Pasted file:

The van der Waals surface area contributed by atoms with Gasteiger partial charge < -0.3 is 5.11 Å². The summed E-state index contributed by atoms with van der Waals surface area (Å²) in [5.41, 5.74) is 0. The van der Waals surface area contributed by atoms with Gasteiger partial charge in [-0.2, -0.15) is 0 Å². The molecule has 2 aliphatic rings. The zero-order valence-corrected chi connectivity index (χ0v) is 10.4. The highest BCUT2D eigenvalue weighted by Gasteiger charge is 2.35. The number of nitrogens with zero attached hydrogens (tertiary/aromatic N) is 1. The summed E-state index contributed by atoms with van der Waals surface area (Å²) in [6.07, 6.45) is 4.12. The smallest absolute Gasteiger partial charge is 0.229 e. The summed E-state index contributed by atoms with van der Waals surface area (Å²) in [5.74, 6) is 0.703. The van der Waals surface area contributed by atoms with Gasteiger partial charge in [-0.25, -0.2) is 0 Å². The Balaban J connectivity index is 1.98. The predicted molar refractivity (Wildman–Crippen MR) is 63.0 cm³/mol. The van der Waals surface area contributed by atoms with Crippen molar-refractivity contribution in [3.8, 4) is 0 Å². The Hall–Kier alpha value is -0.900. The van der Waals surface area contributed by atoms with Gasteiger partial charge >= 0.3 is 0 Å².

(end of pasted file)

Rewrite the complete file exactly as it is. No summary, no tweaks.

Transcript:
The van der Waals surface area contributed by atoms with Gasteiger partial charge < -0.3 is 5.11 Å². The summed E-state index contributed by atoms with van der Waals surface area (Å²) in [5.41, 5.74) is 0. The van der Waals surface area contributed by atoms with Gasteiger partial charge in [-0.2, -0.15) is 0 Å². The molecule has 2 aliphatic rings. The zero-order valence-corrected chi connectivity index (χ0v) is 10.4. The highest BCUT2D eigenvalue weighted by Gasteiger charge is 2.35. The number of nitrogens with zero attached hydrogens (tertiary/aromatic N) is 1. The summed E-state index contributed by atoms with van der Waals surface area (Å²) in [6.07, 6.45) is 4.12. The smallest absolute Gasteiger partial charge is 0.229 e. The summed E-state index contributed by atoms with van der Waals surface area (Å²) in [5.74, 6) is 0.703. The van der Waals surface area contributed by atoms with Gasteiger partial charge in [-0.25, -0.2) is 0 Å². The Balaban J connectivity index is 1.98. The predicted molar refractivity (Wildman–Crippen MR) is 63.0 cm³/mol. The van der Waals surface area contributed by atoms with Crippen molar-refractivity contribution in [3.8, 4) is 0 Å². The Hall–Kier alpha value is -0.900. The van der Waals surface area contributed by atoms with Gasteiger partial charge >= 0.3 is 0 Å².